JediMormon said...

"The Holy Ghost is telling me that the Bible is true. And the Muslim's will tell them they KNOW the Quran is true. Is the Holy Ghost lying to us?"

Now we're getting down to the nitty-gritty. First, do the Muslims claim an actual witness from the Holy Ghost as to the truthfulness of the Quran? If they do, I've never heard about it. If they want to believe that the Quran is God's word, I have absolutely no problem with that, just as I have no problem with anyone who claims to be a born-again Christian. Now, you seem to assume that because the Holy Ghost told you that the Bible is true, and that because I have a witness that the Book of Mormon is true, the Holy Ghost must be lying to one of us. Do you not see the flaw in that logic? The Holy Ghost DOES NOT LIE--never has, never will. I would submit that until you yourself have put Moroni's promise to an honest test, your claim that the Book of Mormon is false, is just personal opinion. (Which you have every right to, of course.) There is nothing in the Bible that refutes the Book of Mormon, nothing that says, "the Bible is God's only word". The Bible itself states that it does not contain all the words of Jesus, not even a hundredth part of them.

Walker said...

"Because of the events of the Jewish Revolt, they knew they were not coming back"

I'm not advocating that they thought they were. I'm pointing out that their mindset is not known explicitly (unlike Moroni). You are correct that the evidence points to them expecting not to return. Forgive me for not being more clear.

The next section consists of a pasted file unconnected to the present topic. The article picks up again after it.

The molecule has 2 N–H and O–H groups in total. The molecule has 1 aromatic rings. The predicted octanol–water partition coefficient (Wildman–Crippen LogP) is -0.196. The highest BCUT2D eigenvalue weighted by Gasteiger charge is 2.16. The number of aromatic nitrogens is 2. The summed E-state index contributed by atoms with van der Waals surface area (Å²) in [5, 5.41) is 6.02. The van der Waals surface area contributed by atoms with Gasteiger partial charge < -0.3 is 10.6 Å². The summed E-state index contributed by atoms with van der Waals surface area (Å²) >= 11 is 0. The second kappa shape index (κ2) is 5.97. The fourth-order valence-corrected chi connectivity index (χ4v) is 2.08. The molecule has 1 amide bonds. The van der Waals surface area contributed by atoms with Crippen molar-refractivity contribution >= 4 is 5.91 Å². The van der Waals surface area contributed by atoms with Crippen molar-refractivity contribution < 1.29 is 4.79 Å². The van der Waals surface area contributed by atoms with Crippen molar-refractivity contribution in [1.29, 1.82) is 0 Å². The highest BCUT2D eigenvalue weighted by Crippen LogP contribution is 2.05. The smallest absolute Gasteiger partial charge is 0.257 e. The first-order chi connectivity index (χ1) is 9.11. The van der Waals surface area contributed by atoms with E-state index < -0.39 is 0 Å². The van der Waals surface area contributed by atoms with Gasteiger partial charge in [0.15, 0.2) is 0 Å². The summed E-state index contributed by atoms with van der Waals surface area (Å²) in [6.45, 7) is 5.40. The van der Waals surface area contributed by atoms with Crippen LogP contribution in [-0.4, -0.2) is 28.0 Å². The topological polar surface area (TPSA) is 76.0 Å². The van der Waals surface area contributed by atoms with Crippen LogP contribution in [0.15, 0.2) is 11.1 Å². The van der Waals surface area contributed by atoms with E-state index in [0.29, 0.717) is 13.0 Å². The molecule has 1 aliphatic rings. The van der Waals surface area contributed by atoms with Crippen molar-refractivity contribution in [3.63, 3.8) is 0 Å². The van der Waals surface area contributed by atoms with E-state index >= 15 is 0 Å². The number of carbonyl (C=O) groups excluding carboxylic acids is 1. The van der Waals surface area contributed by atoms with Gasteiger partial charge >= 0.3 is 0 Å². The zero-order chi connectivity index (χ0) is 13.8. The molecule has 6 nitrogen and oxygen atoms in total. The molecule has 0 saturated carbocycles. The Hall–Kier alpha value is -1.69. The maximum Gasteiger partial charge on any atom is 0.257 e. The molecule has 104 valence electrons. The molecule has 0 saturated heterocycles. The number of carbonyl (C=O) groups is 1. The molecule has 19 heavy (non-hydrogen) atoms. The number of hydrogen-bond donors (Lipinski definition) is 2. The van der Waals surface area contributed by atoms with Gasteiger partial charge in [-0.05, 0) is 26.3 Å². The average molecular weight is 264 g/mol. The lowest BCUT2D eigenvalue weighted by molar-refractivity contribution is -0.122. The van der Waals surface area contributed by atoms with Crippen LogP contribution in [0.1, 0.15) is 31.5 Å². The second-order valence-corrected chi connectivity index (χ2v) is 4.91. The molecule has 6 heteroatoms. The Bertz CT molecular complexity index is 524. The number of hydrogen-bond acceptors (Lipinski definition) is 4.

Walker said...

"Just go talk to the billions of Christians out there and you will be able to see the support of that statement."

Billions of Christians telling me they will never lose their testimonies? How would this prove anything? Anyone can say, "I'll never lose it!" But it happens. Just ask Bart Ehrman. Or was he not a real Christian to begin with?

Walker said...

"You shouldn't be but then again you're Mormon. It seems Mormons will only believe something if there is either no evidence for it or if there is an overwhelming amount of evidence against it. The BoM, PoGP and the false prophecies in the D&C have been disproved again and again. Deal with it Walker."

You really need to come up with substantiated comments. Your unsupported assertions are tiresome.

Walker said...

"Being that it is false, it is. Glad you can admit that Walker!"

Glad to see that by this comment you admit that the railing against Moroni's promise is then misplaced.

Walker said...

"Is the Holy Ghost lying to us?"

No. Why should I assume that?

Walker said...

"Go back and read it, Walker, and quit asking useless questions."

Her point was ridiculous. Saying a belief is wrong because a book was the catalyst of it is ludicrous, especially for anyone who believes in the resurrection of Christ.

Am I to assume you all agree with Matt Slick: "You don't pray about truth, you go to the Bible and you look there to find it."

Anonymous said...

"You really need to come up with substantiated comments. Your unsupported assertions are tiresome."

All the evidence given from the comments on this blog from non-mormons should give you an answer to that. Go back and read them ...

JediMormon said...

"The BoM, PoGP and the false prophecies in the D&C have been disproved again and again."